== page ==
At a rally with President Donald Trump on Monday, Sen. Rand Paul (R-KY) called on media outlets to “do your job and print his name.” That is, the identity of the whistleblower, or the source of the original complaint about the president’s July 25 call with the president of Ukraine.
Paul’s words echoed Trump’s own attacks on that individual — including a suggestion to reporters that “you guys ought to release the information.”
But media outlets that have been at the forefront of the Trump-Ukraine story are not disclosing the name of the whistleblower — nor to they have plans to do so.
A spokeswoman for the Washington Post said that the Post “has long respected the right of whistleblowers to report wrongdoing in confidence, which protects them against retaliation. We also withhold identities or other facts when we believe that publication would put an individual at risk. Both of these considerations apply in this case.”
A spokeswoman for the New York Times noted that the paper “published some identifying information about the whistleblower weeks ago to help our readers access the person’s credibility.” But, she added, “at this stage, with much of what the whistleblower had reported confirmed as fact, it’s not imperative to publish further detail.”
In other words, it is not a priority. After the July 25 phone call triggered the Democrats’ impeachment inquiry, new developments seem to unfold hour after hour in the Trump-Ukraine story.
On Tuesday, the House Intelligence Committee released another batch of transcripts of depositions from key witnesses. The media focus was on Ambassador Gordon Sondland’s revision of his original testimony, revealing he told a Ukrainian official that military aid to the country was linked to a commitment from the Ukrainian president to open an investigation into the Bidens and the 2016 election.
Based on what has been released so far, some of the impeachment inquiry witnesses have corroborated key details of the whistleblower’s complaint.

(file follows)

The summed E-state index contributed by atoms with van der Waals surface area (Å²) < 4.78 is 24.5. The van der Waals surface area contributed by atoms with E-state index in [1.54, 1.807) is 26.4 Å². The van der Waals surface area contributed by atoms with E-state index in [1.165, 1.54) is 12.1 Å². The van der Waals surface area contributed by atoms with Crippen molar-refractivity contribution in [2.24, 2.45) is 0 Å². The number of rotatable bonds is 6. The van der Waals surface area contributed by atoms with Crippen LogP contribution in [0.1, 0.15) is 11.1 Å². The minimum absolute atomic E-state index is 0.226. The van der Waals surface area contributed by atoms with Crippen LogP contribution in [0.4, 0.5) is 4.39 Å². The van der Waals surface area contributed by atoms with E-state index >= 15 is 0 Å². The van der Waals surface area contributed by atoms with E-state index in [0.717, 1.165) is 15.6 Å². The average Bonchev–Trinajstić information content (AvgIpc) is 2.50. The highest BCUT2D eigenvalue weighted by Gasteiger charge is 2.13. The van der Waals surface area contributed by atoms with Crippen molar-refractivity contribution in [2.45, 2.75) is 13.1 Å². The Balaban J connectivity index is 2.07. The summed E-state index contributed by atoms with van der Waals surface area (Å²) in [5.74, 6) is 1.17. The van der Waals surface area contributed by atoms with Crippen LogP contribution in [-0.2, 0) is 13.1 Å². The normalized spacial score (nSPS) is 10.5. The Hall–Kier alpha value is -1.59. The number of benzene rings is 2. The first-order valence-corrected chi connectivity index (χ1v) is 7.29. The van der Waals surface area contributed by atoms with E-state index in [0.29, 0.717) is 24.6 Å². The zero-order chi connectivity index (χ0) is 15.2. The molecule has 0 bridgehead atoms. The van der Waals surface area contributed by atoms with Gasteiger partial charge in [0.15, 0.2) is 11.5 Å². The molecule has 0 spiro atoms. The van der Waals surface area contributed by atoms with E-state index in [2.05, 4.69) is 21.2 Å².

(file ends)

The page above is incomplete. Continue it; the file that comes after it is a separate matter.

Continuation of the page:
But Trump and a number of his prominent supporters have waged a campaign against the whistleblower and that person’s motives and credibility. The president tweeted on Monday, that the whistleblower “gave false information & dealt with corrupt politician Schiff,” a reference to California Rep. Adam Schiff, the Democratic chairman of the House Intelligence Committee.
Editors and reporters at other outlets also are not looking to disclose the identity of the whistleblower, including those at Axios and CNN, according to Politico. USA Today, in an editorial on Monday, urged that the whistleblower be kept anonymous.
Mark Zaid, one of the attorneys for the whistleblower, said that “numerous media outlets have informed us that they know the identity of the whistleblower.
“This has been going on for about a month, actually,” he wrote via email. “Most times I don’t ask for the name because our answer will always be the same: we will neither confirm nor deny who is the whistleblower.”
The federal Whistleblower Protection Act is designed to protect the individual from reprisal in the workplace. But experts say there are no direct legal ramifications if a media outlet disclosed that person’s identity. There are, of course, ethical considerations.
“Anyone who reveals the identity of the whistleblower is undermining the integrity of the process and acting reckless and irresponsible,” Zaid said.
John Kostyack, executive director of the National Whistleblower Center, makes the case that media outlets recognize that whistleblowers are valuable sources for stories about public corruption and malfeasance — stories that otherwise may not get reported.
“It is not just in the interest of the press [to protect the identity], but of democracy,” he said.
In other countries, “the risks to a whistleblower go right to murder.” And in the present case, “we take this very seriously. There is certainly the risk of physical harm.”
One figure who has publicly claimed to know the name is Fox News’ Sean Hannity. On Monday, he said that he had “multiple confirmations” of the identity.
“But you know what? I will play the game for a little bit and I will take the lawyer’s threats that they are going to sue me. Wouldn’t go anywhere,” he said on his TV show.
Zaid, however, said they never made any such a threat.
A Fox News spokesperson declined comment, but the network devoted a segment to the question of whether the name should be revealed.
Brit Hume said that the network has “read some reports that give a name, we haven’t confirmed it, so we are not saying it.”
Howard Kurtz said: “There are all kinds of people who we don’t name although we could and we have legal the power to do. First of all, we protect our confidential sources. We don’t name people who are intelligence agents in a covert capacity. We don’t name rape accusers, so I think you have to balance the news with it.” He said that there would be “much more justification” to reveal the name if there were evidence that the whistleblower was acting unethically, for instance.
Paul defended his comments Tuesday, including the right to reveal the whistleblower’s identity. Which leads to the question — would he do so? Given the reaction from some of his colleagues, including Republicans, there undoubtedly would be political fallout.
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